Dion Lee’s temporary New York headquarters are located on a quiet street in downtown Manhattan, on the ground floor of a 19th-century loft building. The Tribeca space has been an all-in-one showroom, casting suite and operational home base for the 29-year-old designer and his team over the past week.
On Monday morning, a few hours before he flies to Paris for a fabric fair, Lee and his team are gathered at a table in the middle of a room lined by racks of garments in satin silk, hi-tech jersey, linen gauze and velvety suede. Buyers arrive to browse the sleek, textural collection, and get a closer look at Lee’s latest innovation – a handmade system of plaited jersey that’s evocative of a basket weave.
Lee premiered his spring/summer 2016 collection at Milk Studios on Saturday September 12 – the fourth time he has shown at New York Fashion Week. Warmth, layering and movement are at the collection’s core, he says.
Lee arrived in New York on Tuesday September 8, just four nights before the show. Over three days at the Tribeca command centre he and his team put the final touches on the event: selecting models, trialling hair and make-up and fitting the cast of young women with facial jewellery designed by fellow antipodean label, Sarah & Sebastian. It took roughly three months to put this collection together, from conception to catwalk. However, Lee talks of the process in years, since each season builds on an idea explored in a previous collection.
“I’m not a person who goes on a holiday and decides I’m doing a collection about a certain thing I see there,” he says. “It’s cumulative, rather than starting again each season.”
Lee’s vision for spring/summer picks up where his June Resort collection – with slashed, voluminous ruffles and fishbone slits – left off. It displays all the hallmarks of the Dion Lee brand: highly technical, engineered textiles; luxe and varied textures; transparency and negative space; layering and splicing. But there is a more romantic, sensual quality to this series of garments; scuba-like fabrics, slick sports-luxe and the body-con silhouette – features for which Lee is known – make cameos but are not the protagonists.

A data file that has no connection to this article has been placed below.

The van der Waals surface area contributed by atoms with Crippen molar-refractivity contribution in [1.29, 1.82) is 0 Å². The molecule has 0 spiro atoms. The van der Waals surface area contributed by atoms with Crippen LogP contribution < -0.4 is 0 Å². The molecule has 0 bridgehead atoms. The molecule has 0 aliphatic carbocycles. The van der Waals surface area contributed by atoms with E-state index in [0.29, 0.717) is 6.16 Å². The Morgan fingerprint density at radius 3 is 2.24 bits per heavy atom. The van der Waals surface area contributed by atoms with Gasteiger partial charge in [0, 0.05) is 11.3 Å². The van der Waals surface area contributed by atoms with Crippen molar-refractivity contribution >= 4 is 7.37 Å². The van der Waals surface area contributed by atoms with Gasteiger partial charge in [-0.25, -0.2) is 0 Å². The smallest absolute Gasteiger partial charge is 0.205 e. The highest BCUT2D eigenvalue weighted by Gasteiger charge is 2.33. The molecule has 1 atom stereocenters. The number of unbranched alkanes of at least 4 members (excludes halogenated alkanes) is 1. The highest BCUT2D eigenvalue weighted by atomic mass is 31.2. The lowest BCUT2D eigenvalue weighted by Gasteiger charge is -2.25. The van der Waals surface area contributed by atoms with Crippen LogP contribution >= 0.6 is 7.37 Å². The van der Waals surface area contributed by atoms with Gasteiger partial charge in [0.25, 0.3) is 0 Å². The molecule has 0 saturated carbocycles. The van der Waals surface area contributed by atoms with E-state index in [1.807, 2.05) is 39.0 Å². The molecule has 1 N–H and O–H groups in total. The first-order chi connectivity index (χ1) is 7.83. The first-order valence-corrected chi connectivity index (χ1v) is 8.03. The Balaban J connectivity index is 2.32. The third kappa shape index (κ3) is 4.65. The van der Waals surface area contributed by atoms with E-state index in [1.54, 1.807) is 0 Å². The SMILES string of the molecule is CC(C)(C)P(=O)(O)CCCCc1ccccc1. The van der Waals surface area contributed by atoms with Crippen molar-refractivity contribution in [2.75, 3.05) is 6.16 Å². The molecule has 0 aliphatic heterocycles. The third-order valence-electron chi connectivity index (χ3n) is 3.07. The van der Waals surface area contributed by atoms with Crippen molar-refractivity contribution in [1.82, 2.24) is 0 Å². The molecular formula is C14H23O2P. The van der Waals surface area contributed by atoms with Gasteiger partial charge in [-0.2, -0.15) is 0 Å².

“I was drawn to volume and movement but clothes that feel like they breathe, and the idea of air and light moving through the body,” Lee says. “I wanted to bring a softness and more of a sensual, tactile feel to the collection.”
There are sultry silk garments in ivory and copper, and soft, figure-hugging pieces in fawn-coloured suede. On the day of the show, Lee saved his latest innovation for last: garments made with one of the brand’s signature textiles – a special triple-ply jersey Lee developed with an Italian mill – woven in such a way that it resembles chain mail. Architectural and organic, Lee calls it “Lattice Lace”.
“We’ve never created our own weaving techniques before,” he says, holding a black and white mini-dress made from the material. “It’s been made with single strands that loop up on the hem. It’s one continuous piece,” he explains.
For the Sydney-based designer, each collection begins with “very small experiments”. Swatches grow into larger pieces, and draping shows how the fabric adheres to and moves with the body. His designs emanate from and are a reaction to a specific material.
“I have a feeling of what I want the silhouette to be for the season,” he says, “but it’s really about finding the design that is right for the textile.” His initial concept for spring/summer revolved around dimension and movement, and how that could be achieved using the new weave.
He believes a great show demonstrates evolution, building, “on those things that feel new to the brand and displaying things that are a little more experimental”.
This experimentation sees Lee butt heads with his more wary colleagues, but he rarely backs down. In Sydney, machines he regularly uses to cut fabric rejected the enormous digital file associated with the Lattice Lace design template.
“We had the cutters tell us it wasn’t possible; we had the programmers tell us it wasn’t possible,” Lee recalls. Laser cutting was also out of the question – it burns the fabric. Lee’s solution: cut every single strand by hand.
“Everyone always says, ‘No, we can’t do that, it can’t happen’. You really can’t accept a reason why you can’t achieve something,” he says. “There’s always a way around it. There’s always a solution.”